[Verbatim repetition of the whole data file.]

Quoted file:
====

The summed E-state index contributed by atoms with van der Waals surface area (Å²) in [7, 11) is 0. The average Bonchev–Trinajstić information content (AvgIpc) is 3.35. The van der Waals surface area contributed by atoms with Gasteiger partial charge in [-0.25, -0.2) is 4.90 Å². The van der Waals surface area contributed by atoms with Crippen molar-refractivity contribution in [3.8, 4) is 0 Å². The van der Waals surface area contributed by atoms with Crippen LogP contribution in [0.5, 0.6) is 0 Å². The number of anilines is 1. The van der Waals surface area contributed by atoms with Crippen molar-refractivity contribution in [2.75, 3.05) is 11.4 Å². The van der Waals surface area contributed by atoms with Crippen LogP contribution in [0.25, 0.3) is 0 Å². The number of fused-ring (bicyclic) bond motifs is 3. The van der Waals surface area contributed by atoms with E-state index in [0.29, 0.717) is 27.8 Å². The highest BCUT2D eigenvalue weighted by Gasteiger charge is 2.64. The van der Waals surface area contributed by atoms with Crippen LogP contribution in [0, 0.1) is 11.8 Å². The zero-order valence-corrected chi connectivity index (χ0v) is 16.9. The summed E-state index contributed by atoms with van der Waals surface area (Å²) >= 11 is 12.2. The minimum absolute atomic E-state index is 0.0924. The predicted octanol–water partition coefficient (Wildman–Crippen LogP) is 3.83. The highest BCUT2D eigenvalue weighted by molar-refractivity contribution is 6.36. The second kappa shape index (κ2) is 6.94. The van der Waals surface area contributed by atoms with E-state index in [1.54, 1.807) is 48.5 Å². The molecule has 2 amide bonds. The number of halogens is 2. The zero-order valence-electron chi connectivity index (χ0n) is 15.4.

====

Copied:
The summed E-state index contributed by atoms with van der Waals surface area (Å²) in [7, 11) is 0. The average Bonchev–Trinajstić information content (AvgIpc) is 3.35. The van der Waals surface area contributed by atoms with Gasteiger partial charge in [-0.25, -0.2) is 4.90 Å². The van der Waals surface area contributed by atoms with Crippen molar-refractivity contribution in [3.8, 4) is 0 Å². The van der Waals surface area contributed by atoms with Crippen LogP contribution in [0.5, 0.6) is 0 Å². The number of anilines is 1. The van der Waals surface area contributed by atoms with Crippen molar-refractivity contribution in [2.75, 3.05) is 11.4 Å². The van der Waals surface area contributed by atoms with Crippen LogP contribution in [0.25, 0.3) is 0 Å². The number of fused-ring (bicyclic) bond motifs is 3. The van der Waals surface area contributed by atoms with E-state index in [0.29, 0.717) is 27.8 Å². The highest BCUT2D eigenvalue weighted by Gasteiger charge is 2.64. The van der Waals surface area contributed by atoms with Crippen LogP contribution in [0, 0.1) is 11.8 Å². The zero-order valence-corrected chi connectivity index (χ0v) is 16.9. The summed E-state index contributed by atoms with van der Waals surface area (Å²) >= 11 is 12.2. The minimum absolute atomic E-state index is 0.0924. The predicted octanol–water partition coefficient (Wildman–Crippen LogP) is 3.83. The highest BCUT2D eigenvalue weighted by molar-refractivity contribution is 6.36. The second kappa shape index (κ2) is 6.94. The van der Waals surface area contributed by atoms with E-state index in [1.54, 1.807) is 48.5 Å². The molecule has 2 amide bonds. The number of halogens is 2. The zero-order valence-electron chi connectivity index (χ0n) is 15.4.